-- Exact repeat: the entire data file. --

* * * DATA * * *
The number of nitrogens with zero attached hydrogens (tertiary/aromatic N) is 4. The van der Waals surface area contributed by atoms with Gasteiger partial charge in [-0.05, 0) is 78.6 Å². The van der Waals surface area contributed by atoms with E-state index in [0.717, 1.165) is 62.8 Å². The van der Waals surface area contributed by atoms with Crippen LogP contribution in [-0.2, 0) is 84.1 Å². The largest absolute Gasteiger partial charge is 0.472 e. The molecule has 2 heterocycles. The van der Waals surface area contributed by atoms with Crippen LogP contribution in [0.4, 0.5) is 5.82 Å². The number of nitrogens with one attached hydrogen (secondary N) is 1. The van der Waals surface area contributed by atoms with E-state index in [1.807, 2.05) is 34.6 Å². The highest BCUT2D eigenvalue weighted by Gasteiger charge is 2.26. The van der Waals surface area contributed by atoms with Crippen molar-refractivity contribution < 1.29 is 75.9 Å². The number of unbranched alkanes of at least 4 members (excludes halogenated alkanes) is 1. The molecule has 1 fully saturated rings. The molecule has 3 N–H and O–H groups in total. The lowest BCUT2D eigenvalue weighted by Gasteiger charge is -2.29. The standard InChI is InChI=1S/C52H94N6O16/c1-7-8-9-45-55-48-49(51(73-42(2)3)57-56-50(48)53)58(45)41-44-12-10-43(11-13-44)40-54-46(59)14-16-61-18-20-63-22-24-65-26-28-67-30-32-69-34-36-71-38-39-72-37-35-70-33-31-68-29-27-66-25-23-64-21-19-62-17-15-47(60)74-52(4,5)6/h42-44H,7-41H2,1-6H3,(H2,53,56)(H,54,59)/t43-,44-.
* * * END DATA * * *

The number of nitrogens with zero attached hydrogens (tertiary/aromatic N) is 4. The van der Waals surface area contributed by atoms with Gasteiger partial charge in [-0.05, 0) is 78.6 Å². The van der Waals surface area contributed by atoms with E-state index in [0.717, 1.165) is 62.8 Å². The van der Waals surface area contributed by atoms with Crippen LogP contribution in [-0.2, 0) is 84.1 Å². The largest absolute Gasteiger partial charge is 0.472 e. The molecule has 2 heterocycles. The van der Waals surface area contributed by atoms with Crippen LogP contribution in [0.4, 0.5) is 5.82 Å². The number of nitrogens with one attached hydrogen (secondary N) is 1. The van der Waals surface area contributed by atoms with E-state index in [1.807, 2.05) is 34.6 Å². The highest BCUT2D eigenvalue weighted by Gasteiger charge is 2.26. The van der Waals surface area contributed by atoms with Crippen molar-refractivity contribution < 1.29 is 75.9 Å². The number of unbranched alkanes of at least 4 members (excludes halogenated alkanes) is 1. The molecule has 1 fully saturated rings. The molecule has 3 N–H and O–H groups in total. The lowest BCUT2D eigenvalue weighted by Gasteiger charge is -2.29. The standard InChI is InChI=1S/C52H94N6O16/c1-7-8-9-45-55-48-49(51(73-42(2)3)57-56-50(48)53)58(45)41-44-12-10-43(11-13-44)40-54-46(59)14-16-61-18-20-63-22-24-65-26-28-67-30-32-69-34-36-71-38-39-72-37-35-70-33-31-68-29-27-66-25-23-64-21-19-62-17-15-47(60)74-52(4,5)6/h42-44H,7-41H2,1-6H3,(H2,53,56)(H,54,59)/t43-,44-.